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My form has a beginning, but His form has no beginning. It is ananta. And His form - so many multiforms - has no end. My form is sitting here and not in my apartment. You are sitting there and not in your apartment. But Krsna can be everywhere at one time

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Expressions researched:
"My form has a beginning, but His form has no beginning. It is ananta. And His form" |"has no end. My form is sitting here and not in my apartment. You are sitting there and not in your apartment. But Krsna can be everywhere at one time" |"so many multiforms"

Other Books by Srila Prabhupada

Sri Isopanisad

In the Brahma-saṁhitā it is also stated, "Kṛṣṇa, Govinda, has innumerable forms, but they are all one." They are not like our forms, which are fallible. His form is infallible. My form has a beginning, but His form has no beginning. It is ananta. And His form—so many multiforms—has no end. My form is sitting here and not in my apartment. You are sitting there and not in your apartment. But Kṛṣṇa can be everywhere at one time.
Sri Isopanisad Introduction:

There is a statement in the Brahma-saṁhitā: Just ride on the airplane which runs at the speed of mind. Our material airplanes can run two thousand miles per hour, but what is the speed of mind? You are sitting at home, you immediately think of India—say, ten thousand miles away—and at once it is in your home. Your mind has gone there. The mind-speed is so swift. Therefore it is stated, "If you travel at this speed for millions of years, you'll find that the spiritual sky is unlimited." It is not possible even to approach it. Therefore, the Vedic injunction is that one must approach—the word "compulsory" is used—a bona fide spiritual master, a guru. And what is the qualification of a spiritual master? He is one who has rightly heard the Vedic message from the right source. And he must practically be firmly established in Brahman. These are the two qualities he must have. Otherwise he is not bona fide.

This Kṛṣṇa consciousness movement is completely authorized from Vedic principles. In the Bhagavad-gītā Kṛṣṇa says, "The actual aim of Vedic research is to find out Kṛṣṇa." In the Brahma-saṁhitā it is also stated, "Kṛṣṇa, Govinda, has innumerable forms, but they are all one." They are not like our forms, which are fallible. His form is infallible. My form has a beginning, but His form has no beginning. It is ananta. And His formso many multiformshas no end. My form is sitting here and not in my apartment. You are sitting there and not in your apartment. But Kṛṣṇa can be everywhere at one time. He can sit down in Goloka Vṛndāvana, and at the same time He is everywhere, all-pervading. He is original, the oldest, but whenever you look at a picture of Kṛṣṇa you'll find a young boy fifteen or twenty years old. You will never find an old man. You have seen pictures of Kṛṣṇa as a charioteer from the Bhagavad-gītā. At that time He was not less than one hundred years old. He had great-grandchildren, but He looked just like a boy. Kṛṣṇa, God, never becomes old. That is His supreme power. And if you want to search out Kṛṣṇa by studying the Vedic literature, then you will be baffled. It may be possible, but it is very difficult. But you can very easily learn about Him from His devotee. His devotee can deliver Him to you: "Here He is, take Him." That is the potency of Kṛṣṇa's devotees.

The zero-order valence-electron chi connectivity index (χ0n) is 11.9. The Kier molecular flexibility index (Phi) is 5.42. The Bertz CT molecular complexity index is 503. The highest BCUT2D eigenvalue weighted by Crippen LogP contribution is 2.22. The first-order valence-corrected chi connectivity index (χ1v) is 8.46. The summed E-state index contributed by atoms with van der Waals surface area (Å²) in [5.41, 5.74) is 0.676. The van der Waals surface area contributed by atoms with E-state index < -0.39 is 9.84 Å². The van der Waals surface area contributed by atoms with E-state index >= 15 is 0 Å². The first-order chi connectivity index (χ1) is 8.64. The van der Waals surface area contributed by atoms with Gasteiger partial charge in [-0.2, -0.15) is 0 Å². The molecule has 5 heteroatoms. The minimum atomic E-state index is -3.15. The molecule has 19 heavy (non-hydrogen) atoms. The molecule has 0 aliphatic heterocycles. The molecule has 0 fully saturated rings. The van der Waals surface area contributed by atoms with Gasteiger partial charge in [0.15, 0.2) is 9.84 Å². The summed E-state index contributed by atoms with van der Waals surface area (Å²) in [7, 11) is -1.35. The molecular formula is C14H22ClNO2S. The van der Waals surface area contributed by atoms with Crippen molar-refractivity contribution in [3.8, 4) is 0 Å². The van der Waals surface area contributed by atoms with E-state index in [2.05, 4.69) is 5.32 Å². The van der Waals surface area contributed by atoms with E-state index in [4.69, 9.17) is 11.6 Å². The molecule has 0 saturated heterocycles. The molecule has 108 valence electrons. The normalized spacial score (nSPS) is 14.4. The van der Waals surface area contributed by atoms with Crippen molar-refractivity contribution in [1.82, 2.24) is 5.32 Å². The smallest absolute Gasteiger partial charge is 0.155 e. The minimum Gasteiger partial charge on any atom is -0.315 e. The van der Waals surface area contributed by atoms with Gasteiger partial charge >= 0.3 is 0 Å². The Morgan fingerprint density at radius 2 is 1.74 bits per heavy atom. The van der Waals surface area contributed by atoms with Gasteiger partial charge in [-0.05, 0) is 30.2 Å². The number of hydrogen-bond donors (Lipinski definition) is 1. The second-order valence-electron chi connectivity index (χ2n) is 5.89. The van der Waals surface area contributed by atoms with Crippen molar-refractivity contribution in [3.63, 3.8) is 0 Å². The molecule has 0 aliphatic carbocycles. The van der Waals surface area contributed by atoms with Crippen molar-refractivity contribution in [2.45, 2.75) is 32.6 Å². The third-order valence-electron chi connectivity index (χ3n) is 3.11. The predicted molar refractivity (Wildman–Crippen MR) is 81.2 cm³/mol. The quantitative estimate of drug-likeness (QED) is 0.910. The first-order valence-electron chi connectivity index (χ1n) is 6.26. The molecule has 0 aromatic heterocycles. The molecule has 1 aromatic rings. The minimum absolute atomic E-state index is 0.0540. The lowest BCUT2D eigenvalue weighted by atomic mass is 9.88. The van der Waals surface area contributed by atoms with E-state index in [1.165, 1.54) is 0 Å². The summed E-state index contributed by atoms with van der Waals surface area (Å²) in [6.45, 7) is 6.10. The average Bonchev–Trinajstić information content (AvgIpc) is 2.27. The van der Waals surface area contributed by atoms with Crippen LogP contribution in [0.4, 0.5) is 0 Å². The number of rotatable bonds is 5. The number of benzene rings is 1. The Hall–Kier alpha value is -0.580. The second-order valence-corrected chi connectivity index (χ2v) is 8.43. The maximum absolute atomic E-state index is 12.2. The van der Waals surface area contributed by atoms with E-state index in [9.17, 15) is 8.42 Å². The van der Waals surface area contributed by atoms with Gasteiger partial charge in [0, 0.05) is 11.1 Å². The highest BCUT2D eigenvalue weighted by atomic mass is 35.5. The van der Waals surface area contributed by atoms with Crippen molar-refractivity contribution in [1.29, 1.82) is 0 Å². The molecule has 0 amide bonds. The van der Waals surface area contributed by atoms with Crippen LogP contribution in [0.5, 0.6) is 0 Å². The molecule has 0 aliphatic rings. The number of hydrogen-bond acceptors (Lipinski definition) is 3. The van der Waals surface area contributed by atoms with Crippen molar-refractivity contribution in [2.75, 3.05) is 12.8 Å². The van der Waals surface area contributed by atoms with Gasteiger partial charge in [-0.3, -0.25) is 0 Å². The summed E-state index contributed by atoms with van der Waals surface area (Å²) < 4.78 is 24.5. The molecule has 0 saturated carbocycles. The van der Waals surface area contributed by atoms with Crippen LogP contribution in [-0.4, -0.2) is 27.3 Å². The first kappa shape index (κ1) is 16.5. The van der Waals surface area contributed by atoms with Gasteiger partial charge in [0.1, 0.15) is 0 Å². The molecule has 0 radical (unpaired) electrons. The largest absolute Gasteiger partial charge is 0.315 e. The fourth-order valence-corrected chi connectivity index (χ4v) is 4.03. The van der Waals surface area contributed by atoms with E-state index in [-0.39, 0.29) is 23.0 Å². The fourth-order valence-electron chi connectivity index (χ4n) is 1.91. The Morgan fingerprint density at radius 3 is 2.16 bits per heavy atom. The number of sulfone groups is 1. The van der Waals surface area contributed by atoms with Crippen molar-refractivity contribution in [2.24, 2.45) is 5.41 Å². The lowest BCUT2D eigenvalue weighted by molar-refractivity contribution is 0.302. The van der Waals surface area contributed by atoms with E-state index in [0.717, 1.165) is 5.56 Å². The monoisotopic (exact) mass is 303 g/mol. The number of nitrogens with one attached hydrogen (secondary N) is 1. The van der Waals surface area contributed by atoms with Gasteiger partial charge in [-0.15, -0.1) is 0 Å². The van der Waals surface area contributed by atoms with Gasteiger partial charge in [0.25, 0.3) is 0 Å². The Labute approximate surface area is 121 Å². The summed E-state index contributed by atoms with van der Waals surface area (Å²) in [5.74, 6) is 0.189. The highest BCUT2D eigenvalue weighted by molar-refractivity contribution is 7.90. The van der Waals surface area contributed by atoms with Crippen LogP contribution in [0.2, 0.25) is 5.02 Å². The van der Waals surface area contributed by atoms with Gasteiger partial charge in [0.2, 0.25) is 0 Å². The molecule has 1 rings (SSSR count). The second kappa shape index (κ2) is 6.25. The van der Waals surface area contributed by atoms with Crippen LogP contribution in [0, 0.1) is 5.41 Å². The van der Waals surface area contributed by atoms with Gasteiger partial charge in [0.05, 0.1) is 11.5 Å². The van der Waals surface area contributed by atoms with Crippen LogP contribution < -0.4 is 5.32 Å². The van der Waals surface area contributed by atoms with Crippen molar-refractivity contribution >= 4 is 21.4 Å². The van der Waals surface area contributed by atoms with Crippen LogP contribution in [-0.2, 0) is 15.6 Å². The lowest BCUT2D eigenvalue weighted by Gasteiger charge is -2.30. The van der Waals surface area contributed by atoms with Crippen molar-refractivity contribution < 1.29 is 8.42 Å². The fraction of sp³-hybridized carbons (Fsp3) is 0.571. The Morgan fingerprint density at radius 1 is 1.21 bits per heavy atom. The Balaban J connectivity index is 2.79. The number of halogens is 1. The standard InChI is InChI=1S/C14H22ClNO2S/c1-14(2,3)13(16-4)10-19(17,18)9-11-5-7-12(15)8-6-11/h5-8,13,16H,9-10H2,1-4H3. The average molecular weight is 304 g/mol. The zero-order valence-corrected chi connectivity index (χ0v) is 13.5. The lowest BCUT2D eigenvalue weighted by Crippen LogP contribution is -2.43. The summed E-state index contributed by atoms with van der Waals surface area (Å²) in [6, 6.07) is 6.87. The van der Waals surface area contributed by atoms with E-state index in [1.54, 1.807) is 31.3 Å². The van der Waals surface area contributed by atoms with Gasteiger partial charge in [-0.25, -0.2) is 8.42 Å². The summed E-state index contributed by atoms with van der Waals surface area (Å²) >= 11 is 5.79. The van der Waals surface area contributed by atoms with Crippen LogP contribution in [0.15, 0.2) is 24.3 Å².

Originally there was only one Veda, and there was no necessity of reading it. People were so intelligent and had such sharp memories that by once hearing from the lips of the spiritual master they would understand. They would immediately grasp the whole purport. But five thousand years ago Vyāsadeva put the Vedas in writing for the people in this age, Kali-yuga. He knew that eventually the people would be short-lived, their memories would be very poor, and their intelligence would not be very sharp. "Therefore, let me teach this Vedic knowledge in writing." He divided the Vedas into four: Ṛg, Sāma, Atharva and Yajur. Then he gave the charge of these Vedas to his different disciples. He then thought of the less intelligent class of men—strī, śūdra and dvija-bandhu. He considered the woman class and śūdra class (worker class) and dvija-bandhu. Dvija-bandhu refers to those who are born in a high family but who are not properly qualified. A man who is born in the family of a brāhmaṇa but is not qualified as a brāhmaṇa is called dvija-bandhu. For these persons he compiled the Mahābhārata, called the history of India, and the eighteen Purāṇas. These are all part of the Vedic literature: the Purāṇas, the Mahābhārata, the four Vedas and the Upaniṣads. The Upaniṣads are part of the Vedas. Then Vyāsadeva summarized all Vedic knowledge for scholars and philosophers in what is called the Vedānta-sūtra. This is the last word of the Vedas.